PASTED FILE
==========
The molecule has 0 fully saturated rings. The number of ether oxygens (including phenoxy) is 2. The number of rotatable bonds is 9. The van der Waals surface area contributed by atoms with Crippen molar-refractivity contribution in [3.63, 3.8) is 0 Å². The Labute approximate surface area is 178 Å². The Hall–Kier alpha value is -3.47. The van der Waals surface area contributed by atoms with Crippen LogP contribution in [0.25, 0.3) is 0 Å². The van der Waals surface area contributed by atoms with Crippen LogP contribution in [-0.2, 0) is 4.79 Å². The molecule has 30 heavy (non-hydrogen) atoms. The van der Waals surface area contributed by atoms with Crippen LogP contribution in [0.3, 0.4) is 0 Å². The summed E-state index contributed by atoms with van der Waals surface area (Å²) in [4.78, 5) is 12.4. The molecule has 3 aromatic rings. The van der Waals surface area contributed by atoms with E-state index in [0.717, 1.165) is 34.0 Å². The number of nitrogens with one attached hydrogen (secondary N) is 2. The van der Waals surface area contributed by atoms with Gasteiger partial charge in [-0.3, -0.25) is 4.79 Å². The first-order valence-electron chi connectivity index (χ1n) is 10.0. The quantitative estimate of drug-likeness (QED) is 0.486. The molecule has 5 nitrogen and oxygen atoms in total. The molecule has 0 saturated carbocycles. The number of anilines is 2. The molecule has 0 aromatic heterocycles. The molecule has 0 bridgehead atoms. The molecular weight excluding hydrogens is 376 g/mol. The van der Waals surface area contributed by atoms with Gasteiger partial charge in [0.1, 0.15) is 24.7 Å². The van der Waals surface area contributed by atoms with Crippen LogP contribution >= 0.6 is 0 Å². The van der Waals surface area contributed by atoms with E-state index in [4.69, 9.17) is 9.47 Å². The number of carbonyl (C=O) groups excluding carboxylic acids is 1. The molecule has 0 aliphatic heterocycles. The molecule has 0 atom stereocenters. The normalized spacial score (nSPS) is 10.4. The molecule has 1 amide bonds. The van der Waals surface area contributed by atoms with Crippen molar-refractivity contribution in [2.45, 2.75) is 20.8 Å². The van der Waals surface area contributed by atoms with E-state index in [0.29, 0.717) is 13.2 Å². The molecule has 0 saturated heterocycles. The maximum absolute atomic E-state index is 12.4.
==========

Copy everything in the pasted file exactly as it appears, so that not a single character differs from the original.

The molecule has 0 fully saturated rings. The number of ether oxygens (including phenoxy) is 2. The number of rotatable bonds is 9. The van der Waals surface area contributed by atoms with Crippen molar-refractivity contribution in [3.63, 3.8) is 0 Å². The Labute approximate surface area is 178 Å². The Hall–Kier alpha value is -3.47. The van der Waals surface area contributed by atoms with Crippen LogP contribution in [0.25, 0.3) is 0 Å². The van der Waals surface area contributed by atoms with Crippen LogP contribution in [-0.2, 0) is 4.79 Å². The molecule has 30 heavy (non-hydrogen) atoms. The van der Waals surface area contributed by atoms with Crippen LogP contribution in [0.3, 0.4) is 0 Å². The summed E-state index contributed by atoms with van der Waals surface area (Å²) in [4.78, 5) is 12.4. The molecule has 3 aromatic rings. The van der Waals surface area contributed by atoms with E-state index in [0.717, 1.165) is 34.0 Å². The number of nitrogens with one attached hydrogen (secondary N) is 2. The van der Waals surface area contributed by atoms with Gasteiger partial charge in [-0.3, -0.25) is 4.79 Å². The first-order valence-electron chi connectivity index (χ1n) is 10.0. The quantitative estimate of drug-likeness (QED) is 0.486. The molecule has 5 nitrogen and oxygen atoms in total. The molecule has 0 saturated carbocycles. The number of anilines is 2. The molecule has 0 aromatic heterocycles. The molecule has 0 bridgehead atoms. The molecular weight excluding hydrogens is 376 g/mol. The van der Waals surface area contributed by atoms with Gasteiger partial charge in [0.1, 0.15) is 24.7 Å². The van der Waals surface area contributed by atoms with Crippen LogP contribution >= 0.6 is 0 Å². The van der Waals surface area contributed by atoms with E-state index in [4.69, 9.17) is 9.47 Å². The number of carbonyl (C=O) groups excluding carboxylic acids is 1. The molecule has 0 aliphatic heterocycles. The molecule has 0 atom stereocenters. The normalized spacial score (nSPS) is 10.4. The molecule has 1 amide bonds. The van der Waals surface area contributed by atoms with Crippen molar-refractivity contribution in [2.45, 2.75) is 20.8 Å². The van der Waals surface area contributed by atoms with E-state index in [0.29, 0.717) is 13.2 Å². The molecule has 0 saturated heterocycles. The maximum absolute atomic E-state index is 12.4.